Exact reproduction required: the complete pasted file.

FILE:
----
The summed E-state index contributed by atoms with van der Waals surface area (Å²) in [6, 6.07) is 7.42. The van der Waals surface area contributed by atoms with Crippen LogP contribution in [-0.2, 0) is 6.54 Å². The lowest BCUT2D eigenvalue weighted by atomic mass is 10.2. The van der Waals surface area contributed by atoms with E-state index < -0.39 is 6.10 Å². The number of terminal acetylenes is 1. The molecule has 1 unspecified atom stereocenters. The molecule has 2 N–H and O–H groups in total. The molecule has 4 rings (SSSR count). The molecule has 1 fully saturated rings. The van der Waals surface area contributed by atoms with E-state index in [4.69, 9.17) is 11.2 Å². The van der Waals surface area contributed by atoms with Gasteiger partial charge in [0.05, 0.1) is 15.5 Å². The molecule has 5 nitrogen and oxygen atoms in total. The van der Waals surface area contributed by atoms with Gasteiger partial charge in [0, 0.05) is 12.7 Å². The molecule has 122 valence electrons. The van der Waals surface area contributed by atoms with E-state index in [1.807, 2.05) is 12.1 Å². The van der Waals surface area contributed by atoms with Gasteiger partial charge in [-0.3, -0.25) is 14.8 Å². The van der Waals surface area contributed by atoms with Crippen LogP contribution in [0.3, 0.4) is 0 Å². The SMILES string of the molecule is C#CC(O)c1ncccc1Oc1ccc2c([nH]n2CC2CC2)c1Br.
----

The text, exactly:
The summed E-state index contributed by atoms with van der Waals surface area (Å²) in [6, 6.07) is 7.42. The van der Waals surface area contributed by atoms with Crippen LogP contribution in [-0.2, 0) is 6.54 Å². The lowest BCUT2D eigenvalue weighted by atomic mass is 10.2. The van der Waals surface area contributed by atoms with E-state index < -0.39 is 6.10 Å². The number of terminal acetylenes is 1. The molecule has 1 unspecified atom stereocenters. The molecule has 2 N–H and O–H groups in total. The molecule has 4 rings (SSSR count). The molecule has 1 fully saturated rings. The van der Waals surface area contributed by atoms with E-state index in [4.69, 9.17) is 11.2 Å². The van der Waals surface area contributed by atoms with Gasteiger partial charge in [0.05, 0.1) is 15.5 Å². The molecule has 5 nitrogen and oxygen atoms in total. The van der Waals surface area contributed by atoms with Gasteiger partial charge in [0, 0.05) is 12.7 Å². The molecule has 122 valence electrons. The van der Waals surface area contributed by atoms with E-state index in [1.807, 2.05) is 12.1 Å². The van der Waals surface area contributed by atoms with Gasteiger partial charge in [-0.3, -0.25) is 14.8 Å². The van der Waals surface area contributed by atoms with Crippen LogP contribution in [0.3, 0.4) is 0 Å². The SMILES string of the molecule is C#CC(O)c1ncccc1Oc1ccc2c([nH]n2CC2CC2)c1Br.